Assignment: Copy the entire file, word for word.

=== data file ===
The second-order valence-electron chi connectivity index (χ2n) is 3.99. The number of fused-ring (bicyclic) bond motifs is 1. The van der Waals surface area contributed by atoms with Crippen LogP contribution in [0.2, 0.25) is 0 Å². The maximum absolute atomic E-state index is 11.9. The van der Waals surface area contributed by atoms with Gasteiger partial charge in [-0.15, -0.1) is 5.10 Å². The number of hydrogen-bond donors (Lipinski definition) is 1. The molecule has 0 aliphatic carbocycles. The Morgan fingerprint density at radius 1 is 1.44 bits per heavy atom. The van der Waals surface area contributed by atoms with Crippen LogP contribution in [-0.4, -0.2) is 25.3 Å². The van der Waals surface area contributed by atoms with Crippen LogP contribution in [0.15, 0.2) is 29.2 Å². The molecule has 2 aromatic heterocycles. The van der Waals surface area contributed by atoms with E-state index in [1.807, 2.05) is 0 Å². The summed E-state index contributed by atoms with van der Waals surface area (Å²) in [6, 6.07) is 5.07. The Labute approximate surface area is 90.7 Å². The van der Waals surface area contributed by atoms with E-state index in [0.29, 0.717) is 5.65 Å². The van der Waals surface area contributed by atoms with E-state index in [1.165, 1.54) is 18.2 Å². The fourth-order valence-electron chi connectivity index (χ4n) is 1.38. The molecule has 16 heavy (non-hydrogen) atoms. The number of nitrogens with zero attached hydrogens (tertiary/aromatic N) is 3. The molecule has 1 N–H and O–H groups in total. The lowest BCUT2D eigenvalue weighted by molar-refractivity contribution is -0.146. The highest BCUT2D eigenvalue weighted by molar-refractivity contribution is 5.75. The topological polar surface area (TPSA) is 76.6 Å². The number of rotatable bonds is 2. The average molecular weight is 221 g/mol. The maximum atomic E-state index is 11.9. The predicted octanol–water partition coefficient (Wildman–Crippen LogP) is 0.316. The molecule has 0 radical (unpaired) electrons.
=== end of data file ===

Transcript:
The second-order valence-electron chi connectivity index (χ2n) is 3.99. The number of fused-ring (bicyclic) bond motifs is 1. The van der Waals surface area contributed by atoms with Crippen LogP contribution in [0.2, 0.25) is 0 Å². The maximum absolute atomic E-state index is 11.9. The van der Waals surface area contributed by atoms with Gasteiger partial charge in [-0.15, -0.1) is 5.10 Å². The number of hydrogen-bond donors (Lipinski definition) is 1. The molecule has 0 aliphatic carbocycles. The Morgan fingerprint density at radius 1 is 1.44 bits per heavy atom. The van der Waals surface area contributed by atoms with Crippen LogP contribution in [-0.4, -0.2) is 25.3 Å². The van der Waals surface area contributed by atoms with Crippen LogP contribution in [0.15, 0.2) is 29.2 Å². The molecule has 2 aromatic heterocycles. The van der Waals surface area contributed by atoms with E-state index in [1.807, 2.05) is 0 Å². The summed E-state index contributed by atoms with van der Waals surface area (Å²) in [6, 6.07) is 5.07. The Labute approximate surface area is 90.7 Å². The van der Waals surface area contributed by atoms with E-state index in [0.29, 0.717) is 5.65 Å². The van der Waals surface area contributed by atoms with E-state index in [1.165, 1.54) is 18.2 Å². The fourth-order valence-electron chi connectivity index (χ4n) is 1.38. The molecule has 16 heavy (non-hydrogen) atoms. The number of nitrogens with zero attached hydrogens (tertiary/aromatic N) is 3. The molecule has 1 N–H and O–H groups in total. The lowest BCUT2D eigenvalue weighted by molar-refractivity contribution is -0.146. The highest BCUT2D eigenvalue weighted by molar-refractivity contribution is 5.75. The topological polar surface area (TPSA) is 76.6 Å². The number of rotatable bonds is 2. The average molecular weight is 221 g/mol. The maximum atomic E-state index is 11.9. The predicted octanol–water partition coefficient (Wildman–Crippen LogP) is 0.316. The molecule has 0 radical (unpaired) electrons.